How to Respond to Social and Political Issues
For the Directors & Boards' Board Guide to Political Engagement, four governance experts gave their views on how to respond to social and political issues in the present-day atmosphere.
Crisis Communications Specialist
Chairman and CEO, Levick
For the most part, companies have followed the Milton Friedman axiom that “the business of business is business” and have largely stayed away from the third rail of politics. But it’s become much more complicated now. Faith in institutions like Congress, the media and even the Supreme Court is at historic lows, and people are looking to others for leadership. Democracy and capitalism are voluntary systems. We each make a tiny sacrifice for the greater whole. That’s lost right now. In many ways, companies are the last bastion of hope and leadership. That’s why, at this moment, it’s important for them to step up periodically with care and sensitivity on issues that meet their business criteria: issues that speak to the brand, speak to their stakeholders and are part of who they are.
There are several key factors boards and management teams should consider. Rule number one is to know what you stand for. If you’re just a fungible product competing on either availability or price, there’s too much elasticity in the ability for your customers to go other places and no elasticity in terms of the love of your brand, because it doesn’t stand for anything. Your brand is everything, but it’s not just the product itself; it’s where you advertise, it’s how you advertise, it’s your supply chain, your environmental footprint, your political spend. Boards don’t want to be in a position where they’re reacting to the environment. It’s important to understand up front what the issues are that you care about.
Rule number two is to understand who your customers, your shareholders and your stakeholders are and, perhaps more importantly, who they are going to be. Where are your customers going next? What’s the long-term view? How, ultimately, are you perceived? That is the definition of a proactive approach that avoids most of the landmines.
Rule number three is to think holistically. The unintended consequence of the Citizens United ruling is a perception that if companies have First Amendment rights, then they also have First Amendment responsibilities. Stakeholders are more apt to look at everything that your company is doing. Your political giving is transparent, so corporations can’t just say, “We’re doing the right thing,” and then be found out that they’re contributing to politicians who are among the 147 who refused to vote in favor of the certification of the 2020 election or have historic records of racism or anti-environmentalism. So your enterprise risk management needs to be much more sophisticated. You should ask: “If we say we’re diverse, would we be credible when we look at all the different aspects: how we advertise, where we advertise, who we fund politically?” For the past 70 years, companies have had IR, HR, PR brand and legal in separate buildings, sometimes separate cities, sometimes separate countries. Well, now the issues du jour are those that touch on all of those. The only way you navigate that is to not just look at them only from an IR perspective, or a legal perspective. You have to combine everything, and the people from these different disciplines have to know and trust each other so that they can work together and give the board the insight to say, “We need to look at this issue much differently than we used to.” — as told to Erin Essenmacher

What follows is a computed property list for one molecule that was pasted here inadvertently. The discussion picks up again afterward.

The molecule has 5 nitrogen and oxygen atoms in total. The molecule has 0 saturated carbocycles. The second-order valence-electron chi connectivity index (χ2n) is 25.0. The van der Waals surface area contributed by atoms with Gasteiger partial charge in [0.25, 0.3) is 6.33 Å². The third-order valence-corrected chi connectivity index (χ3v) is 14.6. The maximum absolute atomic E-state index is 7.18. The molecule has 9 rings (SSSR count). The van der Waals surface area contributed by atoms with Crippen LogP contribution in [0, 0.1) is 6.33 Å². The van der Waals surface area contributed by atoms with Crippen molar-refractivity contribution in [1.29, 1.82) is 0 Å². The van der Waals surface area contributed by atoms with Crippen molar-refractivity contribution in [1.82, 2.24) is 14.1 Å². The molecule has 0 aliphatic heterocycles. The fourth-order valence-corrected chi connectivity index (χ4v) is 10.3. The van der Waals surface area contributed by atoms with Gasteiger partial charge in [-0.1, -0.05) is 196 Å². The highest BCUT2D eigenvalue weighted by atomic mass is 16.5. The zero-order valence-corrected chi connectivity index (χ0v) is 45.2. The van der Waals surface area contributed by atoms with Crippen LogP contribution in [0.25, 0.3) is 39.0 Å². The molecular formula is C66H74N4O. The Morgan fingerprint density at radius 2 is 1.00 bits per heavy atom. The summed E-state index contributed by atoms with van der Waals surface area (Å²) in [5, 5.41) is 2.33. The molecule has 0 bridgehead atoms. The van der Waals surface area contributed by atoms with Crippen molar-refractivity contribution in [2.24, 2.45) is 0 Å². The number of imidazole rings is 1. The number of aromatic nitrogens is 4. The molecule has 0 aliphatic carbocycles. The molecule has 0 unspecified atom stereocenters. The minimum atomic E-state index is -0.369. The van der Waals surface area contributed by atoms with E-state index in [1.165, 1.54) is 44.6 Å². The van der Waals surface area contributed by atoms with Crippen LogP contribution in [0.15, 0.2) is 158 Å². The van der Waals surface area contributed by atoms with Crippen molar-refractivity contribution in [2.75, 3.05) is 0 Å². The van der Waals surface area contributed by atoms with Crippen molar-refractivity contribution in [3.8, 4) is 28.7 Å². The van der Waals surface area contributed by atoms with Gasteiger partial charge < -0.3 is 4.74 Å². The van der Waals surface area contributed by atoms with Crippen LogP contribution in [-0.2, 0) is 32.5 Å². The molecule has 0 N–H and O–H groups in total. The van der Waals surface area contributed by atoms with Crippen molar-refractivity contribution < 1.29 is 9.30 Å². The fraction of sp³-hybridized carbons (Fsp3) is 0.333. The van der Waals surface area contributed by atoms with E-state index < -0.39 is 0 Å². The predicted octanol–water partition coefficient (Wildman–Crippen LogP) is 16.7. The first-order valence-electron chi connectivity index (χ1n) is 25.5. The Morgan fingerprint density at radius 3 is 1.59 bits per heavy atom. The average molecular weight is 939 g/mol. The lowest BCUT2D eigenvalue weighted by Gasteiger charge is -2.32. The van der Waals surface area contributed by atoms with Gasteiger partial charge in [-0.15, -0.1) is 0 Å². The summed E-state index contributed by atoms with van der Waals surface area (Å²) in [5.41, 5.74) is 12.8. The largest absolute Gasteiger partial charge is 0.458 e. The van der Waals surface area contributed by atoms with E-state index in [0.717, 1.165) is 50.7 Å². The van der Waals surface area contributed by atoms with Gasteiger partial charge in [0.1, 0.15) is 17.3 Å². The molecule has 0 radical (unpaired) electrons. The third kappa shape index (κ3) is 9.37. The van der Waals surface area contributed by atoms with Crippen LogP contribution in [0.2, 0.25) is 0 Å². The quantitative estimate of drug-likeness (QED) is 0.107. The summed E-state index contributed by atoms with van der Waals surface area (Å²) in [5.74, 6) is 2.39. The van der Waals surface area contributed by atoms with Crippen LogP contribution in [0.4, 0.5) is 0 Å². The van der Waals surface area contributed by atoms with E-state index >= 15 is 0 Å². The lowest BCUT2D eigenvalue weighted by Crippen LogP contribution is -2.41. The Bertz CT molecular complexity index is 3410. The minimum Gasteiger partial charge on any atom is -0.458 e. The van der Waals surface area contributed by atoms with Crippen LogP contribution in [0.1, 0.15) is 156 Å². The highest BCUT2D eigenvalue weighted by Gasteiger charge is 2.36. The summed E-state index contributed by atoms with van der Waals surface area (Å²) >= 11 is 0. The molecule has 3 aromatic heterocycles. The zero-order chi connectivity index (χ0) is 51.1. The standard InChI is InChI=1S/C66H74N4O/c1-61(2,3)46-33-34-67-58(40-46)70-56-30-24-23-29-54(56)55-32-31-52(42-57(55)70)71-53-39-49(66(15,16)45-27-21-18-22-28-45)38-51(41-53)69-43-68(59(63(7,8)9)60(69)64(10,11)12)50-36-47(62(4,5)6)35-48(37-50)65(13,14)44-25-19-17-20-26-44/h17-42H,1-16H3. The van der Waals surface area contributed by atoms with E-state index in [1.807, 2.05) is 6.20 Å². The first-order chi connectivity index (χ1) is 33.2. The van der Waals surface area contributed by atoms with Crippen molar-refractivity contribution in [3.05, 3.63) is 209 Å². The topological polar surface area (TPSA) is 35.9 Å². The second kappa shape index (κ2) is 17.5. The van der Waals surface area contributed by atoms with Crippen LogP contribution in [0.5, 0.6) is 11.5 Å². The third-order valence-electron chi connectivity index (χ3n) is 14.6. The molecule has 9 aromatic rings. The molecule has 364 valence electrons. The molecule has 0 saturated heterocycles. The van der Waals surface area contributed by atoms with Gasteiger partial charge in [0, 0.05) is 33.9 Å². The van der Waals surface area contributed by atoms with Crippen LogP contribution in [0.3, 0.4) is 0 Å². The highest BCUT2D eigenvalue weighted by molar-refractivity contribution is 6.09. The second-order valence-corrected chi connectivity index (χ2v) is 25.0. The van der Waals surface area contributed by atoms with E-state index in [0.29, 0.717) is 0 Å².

CEO, Third Economy
I’ve seen a move toward more transparency as companies consider how to respond to social and political issues, and I think that the capital markets are going to continue to move in that direction. The challenge is determining what’s really meaningful to disclose, and that’s where companies need a lot of help. It’s always been the role of the general counsel to help limit the amount of disclosure, because historically the view has been that more disclosure equals more risk. What we’re now seeing is a risk of not disclosing enough, so striking a balance between what’s the appropriate amount of disclosure and the relevant topics to disclose is key for corporate issuers. Oftentimes we see political spending amounts, or candidate names or particular initiatives being backed, but it’s important to explain why you’re supporting a candidate or initiative in terms of alignment with the business activities and the business strategy. It’s helpful for external stakeholders who want to understand your spending, but it also provides you cover. I’ve seen clients who have supported candidates because of a particular view that they have on a particular topic, but then that candidate does some other things that are totally unrelated that the company doesn’t agree with, and [the company] is held accountable for supporting that candidate. Having some disclosure around the rationale, and how it aligns with your business strategy, can help you get ahead of that.
As a company, you always want to start from a place of authenticity and genuineness. Values are important. Morals and ethics are important. Not everybody is going to have the same morals or ethics, but it’s important to state what yours are. I don’t know of too many examples where doing the right thing has resulted in a financial issue over the long term. I do think that companies can get into trouble if they start to execute initiatives that they don’t truly believe in, or that are not necessarily aligned with the company’s morals or values systems. You don’t ever want to take action in a way that’s inconsistent with who you are and what you believe is right. More than ever, companies really need to genuinely reflect on their own belief systems, relative to how they build a business.